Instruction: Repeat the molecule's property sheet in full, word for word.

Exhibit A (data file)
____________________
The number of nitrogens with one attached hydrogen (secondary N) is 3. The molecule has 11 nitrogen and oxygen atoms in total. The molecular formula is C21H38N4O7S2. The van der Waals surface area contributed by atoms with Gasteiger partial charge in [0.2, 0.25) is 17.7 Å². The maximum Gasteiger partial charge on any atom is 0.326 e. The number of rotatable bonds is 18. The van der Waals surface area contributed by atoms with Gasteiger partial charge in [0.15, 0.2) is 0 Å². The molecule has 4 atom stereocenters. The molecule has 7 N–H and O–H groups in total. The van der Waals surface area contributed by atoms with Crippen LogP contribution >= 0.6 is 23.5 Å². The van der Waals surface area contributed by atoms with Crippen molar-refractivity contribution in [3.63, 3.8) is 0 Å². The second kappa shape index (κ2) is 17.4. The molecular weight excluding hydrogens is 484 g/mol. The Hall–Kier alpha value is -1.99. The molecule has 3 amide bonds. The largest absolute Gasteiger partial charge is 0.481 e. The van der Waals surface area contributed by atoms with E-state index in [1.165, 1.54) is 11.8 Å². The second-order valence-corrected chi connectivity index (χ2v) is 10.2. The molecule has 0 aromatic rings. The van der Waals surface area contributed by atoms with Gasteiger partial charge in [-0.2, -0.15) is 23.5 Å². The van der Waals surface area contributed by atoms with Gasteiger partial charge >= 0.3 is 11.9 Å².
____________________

The number of nitrogens with one attached hydrogen (secondary N) is 3. The molecule has 11 nitrogen and oxygen atoms in total. The molecular formula is C21H38N4O7S2. The van der Waals surface area contributed by atoms with Gasteiger partial charge in [0.2, 0.25) is 17.7 Å². The maximum Gasteiger partial charge on any atom is 0.326 e. The number of rotatable bonds is 18. The van der Waals surface area contributed by atoms with Gasteiger partial charge in [0.15, 0.2) is 0 Å². The molecule has 4 atom stereocenters. The molecule has 7 N–H and O–H groups in total. The van der Waals surface area contributed by atoms with Crippen LogP contribution >= 0.6 is 23.5 Å². The van der Waals surface area contributed by atoms with Crippen molar-refractivity contribution in [3.63, 3.8) is 0 Å². The second kappa shape index (κ2) is 17.4. The molecular weight excluding hydrogens is 484 g/mol. The Hall–Kier alpha value is -1.99. The molecule has 3 amide bonds. The largest absolute Gasteiger partial charge is 0.481 e. The van der Waals surface area contributed by atoms with E-state index in [1.165, 1.54) is 11.8 Å². The second-order valence-corrected chi connectivity index (χ2v) is 10.2. The molecule has 0 aromatic rings. The van der Waals surface area contributed by atoms with Gasteiger partial charge in [-0.2, -0.15) is 23.5 Å². The van der Waals surface area contributed by atoms with Gasteiger partial charge >= 0.3 is 11.9 Å².